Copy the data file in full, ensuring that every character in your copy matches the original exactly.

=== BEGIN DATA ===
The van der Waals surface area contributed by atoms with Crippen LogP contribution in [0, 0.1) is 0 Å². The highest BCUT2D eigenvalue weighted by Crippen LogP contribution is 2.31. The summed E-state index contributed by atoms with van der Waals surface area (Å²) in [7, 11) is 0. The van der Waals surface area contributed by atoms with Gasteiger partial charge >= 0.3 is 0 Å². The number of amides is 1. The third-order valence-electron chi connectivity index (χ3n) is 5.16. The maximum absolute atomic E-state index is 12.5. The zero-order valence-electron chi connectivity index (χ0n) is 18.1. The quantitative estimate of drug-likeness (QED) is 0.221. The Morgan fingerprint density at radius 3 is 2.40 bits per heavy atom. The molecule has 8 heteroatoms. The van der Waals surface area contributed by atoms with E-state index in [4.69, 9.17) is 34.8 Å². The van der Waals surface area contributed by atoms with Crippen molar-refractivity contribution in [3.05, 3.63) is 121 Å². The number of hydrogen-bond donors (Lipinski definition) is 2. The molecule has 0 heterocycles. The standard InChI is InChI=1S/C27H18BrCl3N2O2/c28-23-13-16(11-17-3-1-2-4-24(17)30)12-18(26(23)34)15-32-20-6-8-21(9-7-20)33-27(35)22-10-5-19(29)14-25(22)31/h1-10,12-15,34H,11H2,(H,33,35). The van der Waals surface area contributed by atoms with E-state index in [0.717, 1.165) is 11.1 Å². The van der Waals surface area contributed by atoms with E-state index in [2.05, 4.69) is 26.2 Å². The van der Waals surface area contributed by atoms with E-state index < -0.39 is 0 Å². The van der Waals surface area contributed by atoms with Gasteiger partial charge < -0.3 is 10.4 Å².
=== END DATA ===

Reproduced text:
The van der Waals surface area contributed by atoms with Crippen LogP contribution in [0, 0.1) is 0 Å². The highest BCUT2D eigenvalue weighted by Crippen LogP contribution is 2.31. The summed E-state index contributed by atoms with van der Waals surface area (Å²) in [7, 11) is 0. The van der Waals surface area contributed by atoms with Gasteiger partial charge >= 0.3 is 0 Å². The number of amides is 1. The third-order valence-electron chi connectivity index (χ3n) is 5.16. The maximum absolute atomic E-state index is 12.5. The zero-order valence-electron chi connectivity index (χ0n) is 18.1. The quantitative estimate of drug-likeness (QED) is 0.221. The Morgan fingerprint density at radius 3 is 2.40 bits per heavy atom. The molecule has 8 heteroatoms. The van der Waals surface area contributed by atoms with E-state index in [4.69, 9.17) is 34.8 Å². The van der Waals surface area contributed by atoms with Crippen molar-refractivity contribution in [3.05, 3.63) is 121 Å². The number of hydrogen-bond donors (Lipinski definition) is 2. The molecule has 0 heterocycles. The standard InChI is InChI=1S/C27H18BrCl3N2O2/c28-23-13-16(11-17-3-1-2-4-24(17)30)12-18(26(23)34)15-32-20-6-8-21(9-7-20)33-27(35)22-10-5-19(29)14-25(22)31/h1-10,12-15,34H,11H2,(H,33,35). The van der Waals surface area contributed by atoms with E-state index in [0.717, 1.165) is 11.1 Å². The van der Waals surface area contributed by atoms with E-state index in [2.05, 4.69) is 26.2 Å². The van der Waals surface area contributed by atoms with E-state index < -0.39 is 0 Å². The van der Waals surface area contributed by atoms with Gasteiger partial charge < -0.3 is 10.4 Å².